Jan 9, 2012

How I made my Otome Yokai Zakuro Costume

Hi guys! Here to share with you how I made my Otome Yokai Zakuro costume! I hope you guys aren’t tired of these entries yet ^^;;. Now let’s hope this entry will help someone out there!

Check out more photos of the cosplay here.

_DSC7947

Kimono

When I first looked at the costume, I thought that it would be easier to wear the Kimono if it was a 2 piece instead of a the traditional one piece. Hence, against my better judgment, I made it into a top and bottom. I was of course, upset to find out that making them separately not only did NOT significantly ease the wearing, it also made the dressmaking process so much more tedious!

My advice? Just make a one piece Kimono!

Oh, second advice, please don’t use cheap fabric for Kimonos! Traditional Kimonos are made with superbly  good fabric and while it’s kinda silly to spend a bomb on a hobby costume, it’s still no excuse for you to use overly cheap fabric either. The outcome/effect of using the right fabric is especially obvious in Kimono Costumes.

In case you’re interested to know, I used Polyester Cotton fabric for the Kimono. I love Polyester Cotton for their drape, solid colours and ease of handling. They don’t crease easily either!

Check out this video to learn how to make a Gi top. Written instructions here. Extend the fabric and you can make a full length Kimono.

How to make a Gi

If this method is too complicated, I found an incredibly simple Kimono pattern online that you might want to check out. Link here.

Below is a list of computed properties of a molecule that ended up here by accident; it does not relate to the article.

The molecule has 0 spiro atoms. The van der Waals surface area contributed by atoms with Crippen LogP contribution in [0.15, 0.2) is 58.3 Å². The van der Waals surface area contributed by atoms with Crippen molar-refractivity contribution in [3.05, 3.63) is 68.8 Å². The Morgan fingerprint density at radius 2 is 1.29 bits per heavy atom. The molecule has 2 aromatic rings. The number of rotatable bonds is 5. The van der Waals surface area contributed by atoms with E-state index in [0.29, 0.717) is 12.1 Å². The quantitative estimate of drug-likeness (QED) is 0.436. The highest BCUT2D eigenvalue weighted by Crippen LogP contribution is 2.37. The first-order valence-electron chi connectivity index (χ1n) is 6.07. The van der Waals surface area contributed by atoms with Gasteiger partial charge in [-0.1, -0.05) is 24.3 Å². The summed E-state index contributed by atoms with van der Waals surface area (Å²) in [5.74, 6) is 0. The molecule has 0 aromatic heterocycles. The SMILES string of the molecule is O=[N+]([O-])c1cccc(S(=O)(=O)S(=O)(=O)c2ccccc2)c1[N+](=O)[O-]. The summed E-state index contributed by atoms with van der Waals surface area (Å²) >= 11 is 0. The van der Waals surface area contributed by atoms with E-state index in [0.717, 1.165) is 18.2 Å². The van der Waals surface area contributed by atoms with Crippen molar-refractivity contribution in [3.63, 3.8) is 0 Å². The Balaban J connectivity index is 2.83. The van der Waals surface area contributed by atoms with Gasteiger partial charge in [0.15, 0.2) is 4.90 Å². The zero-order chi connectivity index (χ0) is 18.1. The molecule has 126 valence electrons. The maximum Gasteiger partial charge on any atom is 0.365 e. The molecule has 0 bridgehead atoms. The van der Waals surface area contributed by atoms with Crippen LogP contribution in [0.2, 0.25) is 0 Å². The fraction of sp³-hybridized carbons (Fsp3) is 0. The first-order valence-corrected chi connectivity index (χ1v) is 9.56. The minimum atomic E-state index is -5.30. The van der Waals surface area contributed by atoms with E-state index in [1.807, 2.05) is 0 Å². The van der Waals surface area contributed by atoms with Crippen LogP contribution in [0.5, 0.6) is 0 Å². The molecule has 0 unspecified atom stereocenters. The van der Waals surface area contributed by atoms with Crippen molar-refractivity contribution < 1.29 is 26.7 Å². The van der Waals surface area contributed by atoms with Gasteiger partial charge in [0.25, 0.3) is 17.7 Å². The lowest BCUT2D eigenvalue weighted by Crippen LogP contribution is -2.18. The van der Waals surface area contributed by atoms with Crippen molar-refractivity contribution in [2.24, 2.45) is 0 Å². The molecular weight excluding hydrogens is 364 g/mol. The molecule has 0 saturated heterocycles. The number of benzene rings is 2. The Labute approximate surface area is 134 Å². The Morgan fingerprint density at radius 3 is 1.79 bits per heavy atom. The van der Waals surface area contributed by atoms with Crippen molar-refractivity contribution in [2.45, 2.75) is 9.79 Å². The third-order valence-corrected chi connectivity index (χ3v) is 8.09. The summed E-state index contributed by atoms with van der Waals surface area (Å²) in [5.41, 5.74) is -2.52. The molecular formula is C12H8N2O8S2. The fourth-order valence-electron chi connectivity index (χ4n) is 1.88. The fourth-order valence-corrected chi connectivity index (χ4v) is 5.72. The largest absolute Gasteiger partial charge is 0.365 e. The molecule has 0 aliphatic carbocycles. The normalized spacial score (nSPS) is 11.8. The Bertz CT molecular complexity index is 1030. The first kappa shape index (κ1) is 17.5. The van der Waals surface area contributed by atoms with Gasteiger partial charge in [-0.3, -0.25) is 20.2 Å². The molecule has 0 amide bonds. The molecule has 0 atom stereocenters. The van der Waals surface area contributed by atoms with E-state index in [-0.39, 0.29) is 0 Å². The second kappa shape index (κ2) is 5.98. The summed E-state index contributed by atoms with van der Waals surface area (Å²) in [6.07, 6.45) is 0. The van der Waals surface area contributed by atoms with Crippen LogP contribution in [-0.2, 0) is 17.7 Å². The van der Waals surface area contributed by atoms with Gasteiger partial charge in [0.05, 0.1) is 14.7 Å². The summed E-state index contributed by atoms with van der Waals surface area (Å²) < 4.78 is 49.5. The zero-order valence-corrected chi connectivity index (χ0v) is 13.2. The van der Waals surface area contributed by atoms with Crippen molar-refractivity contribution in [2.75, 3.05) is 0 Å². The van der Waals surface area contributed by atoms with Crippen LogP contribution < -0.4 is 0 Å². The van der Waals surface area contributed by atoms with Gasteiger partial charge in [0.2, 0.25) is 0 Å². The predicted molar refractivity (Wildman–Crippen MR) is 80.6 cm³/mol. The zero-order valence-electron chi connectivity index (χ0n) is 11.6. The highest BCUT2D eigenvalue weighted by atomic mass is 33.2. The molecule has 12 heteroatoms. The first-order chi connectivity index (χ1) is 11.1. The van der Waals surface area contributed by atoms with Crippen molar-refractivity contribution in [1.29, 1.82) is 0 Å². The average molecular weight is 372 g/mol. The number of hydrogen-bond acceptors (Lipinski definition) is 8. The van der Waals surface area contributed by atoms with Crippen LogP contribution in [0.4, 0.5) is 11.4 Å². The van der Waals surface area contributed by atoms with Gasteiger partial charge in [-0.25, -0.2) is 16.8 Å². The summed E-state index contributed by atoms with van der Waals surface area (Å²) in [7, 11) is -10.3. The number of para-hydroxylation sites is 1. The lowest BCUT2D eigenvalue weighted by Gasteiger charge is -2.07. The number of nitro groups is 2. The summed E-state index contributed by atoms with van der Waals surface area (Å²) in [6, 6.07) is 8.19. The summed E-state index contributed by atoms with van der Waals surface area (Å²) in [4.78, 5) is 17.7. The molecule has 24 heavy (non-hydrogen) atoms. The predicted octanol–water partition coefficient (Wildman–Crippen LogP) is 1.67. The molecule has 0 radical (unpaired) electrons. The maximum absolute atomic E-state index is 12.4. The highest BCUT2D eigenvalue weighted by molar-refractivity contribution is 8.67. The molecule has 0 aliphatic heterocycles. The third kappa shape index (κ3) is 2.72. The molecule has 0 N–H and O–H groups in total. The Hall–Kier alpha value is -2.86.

Obi

The entire Obi is basically made of fabric and interfacing. The Interface allows for the Obi fabric to look stiff and authentic so don’t omit it!!! Even the bow has interfacing =)  Because I didn’t have enough brocade fabric, the inner part of the Obi was done with a different fabric Open-mouthed smile Little tips to help save a tiny bit of cost.

The red edge are ribbons glued on with my trusty fabric glue.

030820113791

I knew I wouldn’t have the time and skill to tie my obi every time I wear the costume. So I made a fake bow and fixed it onto a long rectangle tube fabric. As you can see from the pictures, the rectangle fabric has velcros on it. I simply wrap the rectangle fabric around my waist and fix up the velcro when I wear it.

IMG_3601IMG_3603

Because I was so anal about the structure of the bow, I even inserted wires into the tails of the bow so as to force it to stick out.

IMG_3613

To secure the bow itself, I tied the centre portion together with a red ribbon. For added security, I also made sure I hand stitched it.

IMG_3604

The bow before I stick it to the rest of the Obi.

IMG_3615

I then wrapped another fabric around the bow and tails to finish up the entire bow.

030820113793030820113794030820113795

The tails are detachable and the entire Obi can be wrapped up like this for easy storage.

 

Fox Ears

I first test and trial with papers before deciding on the final shape and size of the base that will make the fox ears. After that, I cut 2 piece of fur fabric in the shape below. Kind of like a crescent moon with a nose.

IMG_3608

Folded them in half and hot glue the edges together. Remember to leave a gap for you to insert some cotton into it! IMG_3610

I don’t have any pictures of the subsequent steps. but basically you fill in the cotton and then seal up the gap with hot glue. After that, hot glue your preferred hair clip onto the ears

The hairclips I used hairclips were close to something like these.

Hair Scrunchie

Many cosplayers used 3 ribbons for her hair bows but for some reasons, it seemed more like some fluffy sort of scrunchie to me.

So I made a long rectangular fabric tube and sew an elastic band to the fabric tubes at the “ X ” points.

zakuro hairband